Wednesday, May 4, 2011

It's Beginning to Feel a lot like Africa (HOT)

First of all, congrats to Jessie and Jeff on baby Sloane's arrival yesterday - I'm so excited for you guys (and Grandma & Grandma Ketcham)!  It's been fun following their blog and seeing Jessie's tummy get huge over the months, especially since she's so tiny normally :)

I had to pull up my calendar to try and figure out what I've been doing.  Spring camp (I can't remember my last post, but did I mention it was in Oujda, which is essentially on the Algerian border, in the northern part of Morocco?) was definitely a good experience.  I was nervous going in because of stories I'd heard, but all ended well.  We of course had teenage drama, but that's to be expected when you get almost 60 12-17 year olds together for a week.  Little relationships began (that I've since heard have already ended), hearts were broken and friendships were formed.  The irony of it is that the first initial of the first names of us counselors spelled out DRAMA.  We had some good culture talks with the kids and I learned I don't know the first thing about how to teach.  It was embarrassing, but we stumbled through it (they definitely didn't leave knowing any more English than they came with, but what can you expect in 2-4 days?).  I will definitely do my best to do it again next year.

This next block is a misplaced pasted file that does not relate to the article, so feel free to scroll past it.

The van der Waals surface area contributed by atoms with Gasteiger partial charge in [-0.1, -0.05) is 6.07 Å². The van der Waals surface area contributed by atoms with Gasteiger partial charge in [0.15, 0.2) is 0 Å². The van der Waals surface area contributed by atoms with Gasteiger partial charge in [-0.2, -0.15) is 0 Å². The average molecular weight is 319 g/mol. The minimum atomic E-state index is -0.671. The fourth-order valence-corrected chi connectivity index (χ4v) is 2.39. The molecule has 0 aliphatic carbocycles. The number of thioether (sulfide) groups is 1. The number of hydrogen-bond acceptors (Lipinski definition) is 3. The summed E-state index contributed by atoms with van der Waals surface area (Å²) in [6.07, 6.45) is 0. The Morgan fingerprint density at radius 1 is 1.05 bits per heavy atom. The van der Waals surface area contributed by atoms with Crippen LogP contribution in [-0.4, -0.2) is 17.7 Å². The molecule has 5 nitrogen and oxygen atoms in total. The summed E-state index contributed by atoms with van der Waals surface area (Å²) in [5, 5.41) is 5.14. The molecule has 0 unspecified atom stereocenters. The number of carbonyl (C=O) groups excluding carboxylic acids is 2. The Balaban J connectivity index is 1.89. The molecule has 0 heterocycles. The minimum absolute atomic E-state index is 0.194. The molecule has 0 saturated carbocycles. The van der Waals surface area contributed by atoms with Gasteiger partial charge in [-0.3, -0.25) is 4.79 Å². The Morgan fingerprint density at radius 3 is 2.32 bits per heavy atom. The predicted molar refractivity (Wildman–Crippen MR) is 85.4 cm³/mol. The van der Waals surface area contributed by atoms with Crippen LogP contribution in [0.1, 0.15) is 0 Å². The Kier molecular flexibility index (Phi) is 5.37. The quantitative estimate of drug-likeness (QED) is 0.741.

After spring camp I headed back to Sefrou for a night and then went to Fez the next day because my lovely friend Jess was visiting me from Denver!  She was my first visitor and it was so fun, but so weird, to see someone from home.  We spent the next day walking around the medina in Fez and it didn't take her much time to figure out how annoying the men and boys there are (and why I ignore them, which at first she thought was rude).  They are constantly bugging you and in your personal space and generally rude (some of them learn a short phrase or two in English, and rarely is it not something derogatory or cuss word filled, often sexual).  She was over it after about an hour or two, plus it was really hot, so we headed to a cafe owned by a British guy and had banana smoothies on the roof overlooking some of the medina.  The next day we both got on buses (she with her tour group and me on what we call a souk bus - I'll explain later) and headed to Marrakech.  It was a full day (around 11 hours) of travel - including a 45 minute breakdown that involved everyone filing out of the bus and crossing the street to the minimal amount of shade provided by a few trees and a large metal sign (where we then left five guys behind because they'd run to the store to buy drinks).  It was also hot as hades and I was sweating pretty much the entire journey.  The only air circulation was one pop-up thing in the roof (that got closed a couple of times - not okay - not sure how Moroccans can wear winter coats, 5 layers of clothing and hats when it's 90 degrees outside, but they most definitely do).  It was a miserable journey and it just wouldn't end - even when I finally got there, got in a cab, but then couldn't find my hotel because Jess's tour guide hadn't told me the full name of the hotel (he'd also given me the wrong hotel in Fez so it was par for the course!).  Eventually I made it to the swanky hotel we were staying at though, grabbed dinner and then we went and chilled in the room for the rest of the night.  The next day she went on the tour of the city with the group and I stayed at the hotel and hung by the pool.  It was so nice, although super hot!  That night we went to a little vegetarian restaurant in the medina and then walked around Jemaa Al Fna (the main square) - it's an experience at night with the food stalls and the "hosts" grabbing at you and telling you their food is the best (it's all the same) and all the street performers.  The next day we sadly parted ways - Jess heading to Rabat and Casablanca and then back to Spain and me hanging by the pool again until it was time to go to my friend Kelsea's site, about 1.5 hours away.  It was a bit of an adventure getting there (all travel in Morocco is), but I made it (although I had to race to the front and off of the bus with all of my stuff because I didn't realize we'd already made the loop through her town and were headed back to 'kech).  Saw Kelsea's town and then the next day we went back to 'kech to meet up with a few other PCVs.  The parents of one of my fellow trainees were in town so we went to dinner with them which was nice.  They left early the next morning, but the five of us PCVs hung out in 'kech and walked around.  We'd heard there was a delicious Vietnamese restaurant in town, so I decided to figure out where it was so we could go there for dinner.  We did end up finding it, but I will say the food was a bit disappointing - I'm not sure if our standards are much lowered than they used to be, or somehow higher, but I guess at least we got Asian (it was a mix of several kinds) food.  Then the next day we all headed back to our sites.